The Deyne School of Music

Andrew Holmes, Dynamic Collections Project Volunteer

In the early to mid-twentieth century, many thought that Scunthorpe was not a musical town. Miss E. Houghton in An Industrial Island, A History of Scunthorpe rejects this misconception. For example, she tells of the Scunthorpe Philharmonic Orchestra which re-formed from 1920 until 1940. Here, players studied symphonies by Beethoven, Mozart and other composers.

Houghton also tells of the Scunthorpe Musical Festival. This began in 1919 as The North Lindsey Annual Musical Festival and Arts and Crafts Exhibition. By 1939 the festival existed as two distinct sections. Harold Dudley, a founder and former curator at the then Scunthorpe Museum, was secretary of the music section. This section encompassed vocal classes, choir, solo and sight-reading. Instrumental classes, elocution and folk dancing were also featured.

Curiously, the Deyne School of Music is absent from records of Scunthorpe’s music history.

The Deyne School of Music logo.

The Deyne School of Music was a well-known, respected school of pianoforte teaching. Laura Cossins and Percy Cossins founded the school. The couple were pivotal in arranging many festivals of music. They brought to Scunthorpe, for the first time, some of the world’s greatest pianists. These included Moisevitch, Louis Kentner, Rawicz and Landauer. As well as other fine musicians of the time including James Ching, Reginald Paul, Maurice Cole, Felix Swinstead, Harold Craxton, Ambrose Coviello, Egerton Tidmarsh, and Vivian Langrish.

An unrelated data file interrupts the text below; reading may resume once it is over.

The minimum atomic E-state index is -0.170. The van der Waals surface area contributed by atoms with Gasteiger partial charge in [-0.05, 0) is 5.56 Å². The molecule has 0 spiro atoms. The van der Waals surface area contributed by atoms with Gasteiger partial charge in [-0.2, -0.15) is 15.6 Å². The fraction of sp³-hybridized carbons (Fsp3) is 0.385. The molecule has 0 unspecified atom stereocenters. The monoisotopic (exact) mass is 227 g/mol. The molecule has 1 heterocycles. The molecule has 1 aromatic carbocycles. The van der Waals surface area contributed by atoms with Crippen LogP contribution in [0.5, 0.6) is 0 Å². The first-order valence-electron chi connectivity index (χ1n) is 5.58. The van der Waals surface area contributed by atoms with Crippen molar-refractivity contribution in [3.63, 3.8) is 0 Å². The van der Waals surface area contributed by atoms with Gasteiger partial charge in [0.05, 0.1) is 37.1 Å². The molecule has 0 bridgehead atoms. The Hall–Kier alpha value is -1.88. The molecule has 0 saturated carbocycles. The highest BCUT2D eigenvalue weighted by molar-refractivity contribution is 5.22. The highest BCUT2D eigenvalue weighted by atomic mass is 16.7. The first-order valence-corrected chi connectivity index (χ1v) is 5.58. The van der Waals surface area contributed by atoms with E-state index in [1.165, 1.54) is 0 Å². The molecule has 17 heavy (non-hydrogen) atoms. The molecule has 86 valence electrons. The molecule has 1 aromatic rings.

Laura Middleton and her husband Percy Cossins.

Officially, the Deyne School of Music was founded in 1943 when Percy and Laura got married. Laura opted to keep her maiden name of Middleton. She was known affectionately as Miss Middleton.

Laura Middleton, known affectionately as Miss Middleton.

Laura’s parents were market gardeners. They grew produce from their large gardens in Church Street, Messingham. They had a large orchard with apple trees laden with fruit. The nearby road, Middleton Close, is named after this influential family.

Prior to the school’s founding, both Laura and Percy were teaching music.

Percy Cossins playing the piano.

Laura opened her first music school on Deyne Avenue, Scunthorpe, around the late 1920s. This would have served as inspiration for the school’s name. The pair held their first music festival in 1941. This featured the ‘combined pupils of Laura Middleton and Percy Cossins’.

In 1942 the school was known as ‘Deyne Music Studios’. During this period, they were situated at 22 Cole Street, Scunthorpe.

This article is the first of a three-part series which will explore the history of the Deyne School of Music in Scunthorpe. Andrew Holmes is a Project Volunteer on the National Lottery Heritage Funded project, Documenting Northern Lincolnshire’s Local History.


Miss E. Houghton, ‘Music in Scunthorpe’ in An Industrial Island: A History of Scunthorpe, ed. by M. Elizabeth Armstrong (1981), pp.196-189.

Scunthorpe Evening Telegraph, 26 November 1993.

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